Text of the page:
Growing Bigger; Growing Smaller
For several years, my mom kept these little books updated for all of her school-age kids. I’m sure you’ve seen the type before. At the beginning of the school year, she would make us sit down and reluctantly answer some questions. These were things like, “Who are your best friends?”, “What are your hobbies?”, and my personal favorite, “What do you want to be when you grow up?”
Now, apart from the patent ridiculousness of asking a first grader what he would like to be doing in about twenty years, and the faulty, socially accepted meaning of the word, “doing” in that sentence, I like the question. There’s something very amusing about going back and looking at these and seeing answers like “firefighter” (I think I chose that mostly because I really, really liked the color, red), “an astronaut” (space is freaking sweet), or “a missionary” (because I wanted my mom to be proud of my answer, and I knew that would make her so).
Somehow, I never added the one profession that invariably comes up on such lists (No, I am not talking about being a power ranger); I never said that I wanted to be a rock star. This probably has something to do with the fact that I scarcely realized music outside of my dad’s collection existed until I was 16 or so and the fact that I had no musical training outside of classical piano. Regardless, a far different “glamor” job appeared on lists of jobs I thought I might like to have someday. I wanted to be an author. Books took me on journeys to places I couldn’t be, introduced me to people I were different than anybody I ever met, and they changed my life in myriads of ways even when I didn’t realize it. I firmly believe that good books make people better. Why wouldn’t I want to write things that had a similar effect on other people?
Add to this the fact that recording my thoughts, the act of writing if you will, is innately enjoyable to me, and it seemed natural that someday I would be an author. The “someday” is important; there was no way I was going to let somebody read the stuff I was writing back then, but I knew I needed to keep writing to a level where I could actually publish. This I did when I remembered all through high school and through my freshman hear of college.
I’ve always been a person with a multitude of talents and a large set of interests coordinated with those talents. I might not be good at everything, but I’m at least proficient at most everything.* This obviously creates quite a few problems when one lives in a world with only 24 hours in a day and in a body that demands at least occasional sleep. Through high school, I only had to deny a minimum of these opportunities because I was able to get through each day without spending very much time on school-related things. I didn’t really devote as much time to writing—or to anything else for that matter—as I knew it needed to truly be developed into a skill I could use in any major setting, but I was still learning who I was and who I wanted to be. I couldn’t afford to concentrate, yet. I now can.
With the class load I have now, even finding time to write this blog is a challenge. There’s a friend I’ve been meaning to write for almost a month now, whose letter is still sitting on my desk unfinished (sorry, Catherine). In a word, pursuit of the thing I hope to do as a career has eliminated writing entirely from my life. If I’m not writing, I can’t really maintain any authorial aspirations.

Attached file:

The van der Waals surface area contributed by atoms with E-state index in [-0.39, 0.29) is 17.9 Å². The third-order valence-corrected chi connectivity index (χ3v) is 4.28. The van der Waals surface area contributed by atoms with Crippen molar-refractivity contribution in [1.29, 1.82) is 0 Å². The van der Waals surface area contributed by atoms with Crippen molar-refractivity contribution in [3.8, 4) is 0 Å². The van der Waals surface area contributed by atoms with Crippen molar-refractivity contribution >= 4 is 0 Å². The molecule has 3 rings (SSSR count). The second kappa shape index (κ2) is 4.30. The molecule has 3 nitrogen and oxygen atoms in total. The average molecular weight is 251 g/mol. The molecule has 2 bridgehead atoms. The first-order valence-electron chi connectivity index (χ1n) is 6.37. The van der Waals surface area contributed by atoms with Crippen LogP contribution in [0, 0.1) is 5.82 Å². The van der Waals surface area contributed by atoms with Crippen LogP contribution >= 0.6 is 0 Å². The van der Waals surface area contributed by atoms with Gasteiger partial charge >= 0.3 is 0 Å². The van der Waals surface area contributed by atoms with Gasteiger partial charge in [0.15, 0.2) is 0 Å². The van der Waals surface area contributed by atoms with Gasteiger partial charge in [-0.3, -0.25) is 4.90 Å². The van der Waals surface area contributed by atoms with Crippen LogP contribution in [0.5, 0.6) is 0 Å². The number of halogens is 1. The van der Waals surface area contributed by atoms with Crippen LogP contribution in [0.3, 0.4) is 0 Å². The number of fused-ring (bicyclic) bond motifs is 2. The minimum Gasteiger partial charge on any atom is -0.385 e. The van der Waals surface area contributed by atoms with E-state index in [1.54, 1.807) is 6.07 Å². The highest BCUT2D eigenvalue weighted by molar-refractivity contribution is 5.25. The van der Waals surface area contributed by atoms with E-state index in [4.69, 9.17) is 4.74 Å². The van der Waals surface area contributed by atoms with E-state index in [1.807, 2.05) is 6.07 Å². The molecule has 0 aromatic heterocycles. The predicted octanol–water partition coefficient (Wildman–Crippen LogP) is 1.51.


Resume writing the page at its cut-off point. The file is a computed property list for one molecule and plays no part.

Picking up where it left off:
At first, this was something with which I was not at all okay. In fact, whatever the opposite of “okay” is, that’s what I was. I refused to stop writing, cramming writing time into hours when I should have been sleeping (much as I’m doing now) and generally letting my writing inhibit my life from being the joy it’s meant to be.
No longer will this be the case. God may have given me a small gift for crafting words, and I intend to continue exercising it on this blog and in a few other places, but I cannot, for this time at least, continue with writing as a major component of my life. A friend of mine from church said something to me the other day. He’s always wanted to learn a musical instrument, but there are too many things in which he is currently involved for that to be something he can spend time on right now. He told me, “Learning an instrument is just going to have to be something I do in heaven. God has too many other plans for me right now.” That’s the attitude I’m adopting. The time for my authorial ambitions may come before heaven, but I’m not expecting it any longer.
Until then, I’ll keep writing on Singular Spectrum and writing letters to people because I need to be writing something or I’ll go insane. I apologize for this I don’t think it quite conveyed what I intended it to, and it certainly didn’t do so as concisely as it could have. I hope you get a general idea of where I’m coming from, though. God’s will for me right now is much more narrow than the full range of my talents, and I’m still learning to accept that.
*The only reason I can’t say “everything” without qualifiers is that I’m absolutely abhorrent at dancing. I suppose God had to do something to keep my ego in check, but it still kind of stinks. I mean, dancing is fun. Dancing is really fun. But yes, I am good or good enough at everything in life excepting rhythmic movement of my limbs to be aesthetically appealing. Everything. That’s all.**
**That whole thing was mostly sarcasm. Don’t be offended, please. I’m not quite that narcissistic.